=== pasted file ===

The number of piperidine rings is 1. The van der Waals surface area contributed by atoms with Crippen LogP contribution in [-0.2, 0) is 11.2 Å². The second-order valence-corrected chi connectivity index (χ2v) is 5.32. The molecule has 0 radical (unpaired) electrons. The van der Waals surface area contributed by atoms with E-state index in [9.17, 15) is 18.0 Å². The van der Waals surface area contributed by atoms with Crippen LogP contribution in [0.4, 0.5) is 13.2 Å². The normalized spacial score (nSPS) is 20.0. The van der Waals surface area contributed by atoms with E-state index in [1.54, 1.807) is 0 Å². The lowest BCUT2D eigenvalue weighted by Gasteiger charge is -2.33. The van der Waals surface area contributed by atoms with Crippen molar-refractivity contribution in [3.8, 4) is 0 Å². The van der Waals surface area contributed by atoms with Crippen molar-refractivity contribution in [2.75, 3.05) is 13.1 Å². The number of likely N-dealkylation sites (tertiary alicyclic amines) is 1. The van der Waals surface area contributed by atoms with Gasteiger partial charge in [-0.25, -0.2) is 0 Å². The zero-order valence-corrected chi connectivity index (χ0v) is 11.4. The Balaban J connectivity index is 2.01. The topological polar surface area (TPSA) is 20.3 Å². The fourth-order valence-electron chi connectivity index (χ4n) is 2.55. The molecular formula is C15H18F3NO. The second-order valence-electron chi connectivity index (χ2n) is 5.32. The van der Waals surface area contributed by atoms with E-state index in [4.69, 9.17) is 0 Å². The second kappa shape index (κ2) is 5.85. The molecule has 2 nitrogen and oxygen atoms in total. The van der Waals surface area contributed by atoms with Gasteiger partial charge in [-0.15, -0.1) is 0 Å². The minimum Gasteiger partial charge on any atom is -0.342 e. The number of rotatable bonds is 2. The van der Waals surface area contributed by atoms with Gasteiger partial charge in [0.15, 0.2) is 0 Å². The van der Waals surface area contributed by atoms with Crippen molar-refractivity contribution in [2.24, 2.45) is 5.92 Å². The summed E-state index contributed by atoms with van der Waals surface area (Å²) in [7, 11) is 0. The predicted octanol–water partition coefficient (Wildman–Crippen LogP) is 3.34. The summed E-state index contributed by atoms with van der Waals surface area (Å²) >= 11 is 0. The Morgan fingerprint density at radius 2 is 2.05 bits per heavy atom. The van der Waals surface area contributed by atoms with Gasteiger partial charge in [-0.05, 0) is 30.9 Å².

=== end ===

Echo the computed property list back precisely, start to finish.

The number of piperidine rings is 1. The van der Waals surface area contributed by atoms with Crippen LogP contribution in [-0.2, 0) is 11.2 Å². The second-order valence-corrected chi connectivity index (χ2v) is 5.32. The molecule has 0 radical (unpaired) electrons. The van der Waals surface area contributed by atoms with E-state index in [9.17, 15) is 18.0 Å². The van der Waals surface area contributed by atoms with Crippen LogP contribution in [0.4, 0.5) is 13.2 Å². The normalized spacial score (nSPS) is 20.0. The van der Waals surface area contributed by atoms with E-state index in [1.54, 1.807) is 0 Å². The lowest BCUT2D eigenvalue weighted by Gasteiger charge is -2.33. The van der Waals surface area contributed by atoms with Crippen molar-refractivity contribution in [3.8, 4) is 0 Å². The van der Waals surface area contributed by atoms with Crippen molar-refractivity contribution in [2.75, 3.05) is 13.1 Å². The number of likely N-dealkylation sites (tertiary alicyclic amines) is 1. The van der Waals surface area contributed by atoms with Gasteiger partial charge in [-0.25, -0.2) is 0 Å². The zero-order valence-corrected chi connectivity index (χ0v) is 11.4. The Balaban J connectivity index is 2.01. The topological polar surface area (TPSA) is 20.3 Å². The fourth-order valence-electron chi connectivity index (χ4n) is 2.55. The molecular formula is C15H18F3NO. The second-order valence-electron chi connectivity index (χ2n) is 5.32. The van der Waals surface area contributed by atoms with E-state index in [4.69, 9.17) is 0 Å². The second kappa shape index (κ2) is 5.85. The molecule has 2 nitrogen and oxygen atoms in total. The van der Waals surface area contributed by atoms with Gasteiger partial charge in [-0.15, -0.1) is 0 Å². The minimum Gasteiger partial charge on any atom is -0.342 e. The number of rotatable bonds is 2. The van der Waals surface area contributed by atoms with Gasteiger partial charge in [0.15, 0.2) is 0 Å². The van der Waals surface area contributed by atoms with Crippen molar-refractivity contribution in [2.24, 2.45) is 5.92 Å². The summed E-state index contributed by atoms with van der Waals surface area (Å²) in [7, 11) is 0. The predicted octanol–water partition coefficient (Wildman–Crippen LogP) is 3.34. The summed E-state index contributed by atoms with van der Waals surface area (Å²) >= 11 is 0. The Morgan fingerprint density at radius 2 is 2.05 bits per heavy atom. The van der Waals surface area contributed by atoms with Gasteiger partial charge in [-0.05, 0) is 30.9 Å².